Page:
8. 8. 150 Lunar Settlements The integration of higher efficiency thin film silicon solar cells (> 8%) with the ability to fabricate them at an increased rate (> 6 m2/hr) would yield ~2  MW/yr growth capacity per Cell Paver II. One hundred of such sec- ond generation Cell Pavers deployed on the Moon could therefore result in 200 MW capacity of lunar solar cells fabricated in one year, and 1 GW of lunar solar cells fabricated in a 5-year period. The existence of such a large solar energy capacity on the Moon can now significantly impact the electrical energy environment on the Earth. Transporting 1 GW of electrical energy to the Earth from the Moon can be accomplished by energy beam- ing technologies. Both microwave and laser energy beaming have been discussed and proposed previously, especially in light of recent comments on space solar power generation and power beaming from artificial satel- lites containing massive solar cell arrays.10 Such artificial solar cell satel- lite concepts are more complex and costly as compared to using the Moon and its resources as a solar power satellite, not only because it is an excep- tionally stable platform on which to collect and transmit energy, but also because it is a platform on which the solar cell arrays can be built using in-situ resources. Even though a good deal has been said about microwave and laser power beaming, much is still needed in the technology develop- ment to realize high efficiency power beaming over large distances and at high power levels. The communications industry has done much to move the power beaming technology forward. However, their interests are to principally transmit a microwave signal to a widely dispersed area on the surface of the earth. For power beaming this concept needs to be inverted to address the transmission of a significant amount of power to a localized spot on the surface of the Earth. Progress in this arena is expected, with the promise of near-term realization of efficient and effective power beaming over large distances. This coupled with the ability to fabricate immense solar cell capacity on the Moon will enable a new lunar electrical energy source for Earth consumption. Conclusion The ability to “live off the land” brings a new paradigm to space exploration and utilization for the space programs of the world. Electrical energy will be required everywhere man or robots go in space. The development of space- fabricated solar power as described here can significantly lower the costs of operating in space, and will provide an energy-rich environment where rapid expansion of space activities can be undertaken. Furthermore, expan- sion of the scale of lunar solar cell array development to realize GWs of cell capacity can enable energy beaming to the Earth to help alleviate a portion of Earth’s energy problems in the near future. © 2010 Taylor and Francis Group, LLC83325_C011.indd 150 12/1/09 4:00:42 PM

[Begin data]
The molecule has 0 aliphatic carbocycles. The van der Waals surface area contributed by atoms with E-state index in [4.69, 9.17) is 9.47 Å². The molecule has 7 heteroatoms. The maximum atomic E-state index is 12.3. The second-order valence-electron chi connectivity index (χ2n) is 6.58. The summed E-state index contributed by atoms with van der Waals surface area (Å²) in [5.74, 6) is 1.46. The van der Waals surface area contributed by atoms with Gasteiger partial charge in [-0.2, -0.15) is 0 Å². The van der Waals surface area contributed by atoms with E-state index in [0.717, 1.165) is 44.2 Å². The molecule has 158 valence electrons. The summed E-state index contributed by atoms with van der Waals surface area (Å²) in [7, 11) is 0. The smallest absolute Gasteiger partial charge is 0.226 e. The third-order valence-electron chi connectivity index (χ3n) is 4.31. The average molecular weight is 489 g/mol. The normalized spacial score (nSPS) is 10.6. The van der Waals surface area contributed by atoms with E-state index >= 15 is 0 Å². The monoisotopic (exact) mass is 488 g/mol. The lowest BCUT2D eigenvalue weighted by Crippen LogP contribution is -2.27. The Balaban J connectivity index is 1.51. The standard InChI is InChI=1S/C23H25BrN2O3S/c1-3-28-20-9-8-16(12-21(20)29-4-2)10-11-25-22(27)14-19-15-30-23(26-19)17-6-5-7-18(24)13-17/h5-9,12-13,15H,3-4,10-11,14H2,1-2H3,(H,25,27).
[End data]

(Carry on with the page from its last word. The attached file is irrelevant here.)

9. 9. Solar Cell Fabrication on the Moon from Lunar Resources 151 Acknowledgments This work was supported in part by the NASA Cooperative Agreements NCC8-239, NAG9-1287, CAM through the State of Texas, and the R.A. Welch Foundation. The contributions of Drs. Michael Duke, Laurent Sibille, Peter Curreri, Sanders Rosenberg, and Charlie Horton are gratefully acknowledged. References 1. S. D. Rosenberg, G. A. Guter, and F.R. Miller, “The On-Site Manufacture of Propellant Oxygen Utilizing Lunar Resources,” Chem. Engr. Prog., 62, 228, (1964). 2. D. Bhogeswara Rao, “Extraction Processes for the Production of Aluminum, Titanium, Iron, Magnesium and Oxygen from Non-terrestrial Sources,” Space Resources and Space Settlements, NASA SP-428, (1979). 3. C. Knudsen and M. Gibson, “Development of the Carbotek Process for Lunar Oxygen Production,” Engineering, Construction and Operations in Space II, American Society of Civil Engineers, 357, (1990). 4. S. D. Rosenberg, P. Hermes, and E. E. Rice, “Carbothermal Reduction of Lunar Materials for Oxygen Production on the Moon,” Final Report, In Space Propulsion, Ltd., Contract NAS 9-19080, (1996). 5. A. Ignatiev, T. Kubricht, and A. Freundlich, “Solar Cell Development on the Surface of the Moon,” Proc. 49th International Astronautical Congress, IAA-98- IAA 13.2.03, (1998). 6. A. Ignatiev and A. Freundlich, “Lunar Regolith Thin Films: Vacuum Evaporation and Properties,” AIP Proceedings 420, 660, (1998). 7. A. Ignatiev, A. Freundlich, C. Horton, M. Duke, S. Rosenberg, S. Carranza, and D. Makel, “CETDP Final Report,” NASA (March, 2003). 8. A. Ignatiev, A. Freundlich, M. Duke, S. Rosenberg and D. Makel, “The Fabrication of Silicon Solar Cells on the Moon using In-Situ Resources,” Proc. Intl. Astro. Cong. IAA-00-IAA 13.2.8, (2000). 9. Final Report NASA SBIR #NNM04AA65C, “Lunar In-Situ Fabrication: The Manufacturing of Thin Film Solar Clle on the Surface of the Moon,” (July, 2006). 10. See as Example: Special Issue of Ad Astra, “Space-Based Solar Power,” (Spring 2008). © 2010 Taylor and Francis Group, LLC83325_C011.indd 151 12/1/09 4:00:42 PM
  10. 10. © 2010 Taylor and Francis Group, LLC83325_C011.indd 152 12/1/09 4:00:42 PM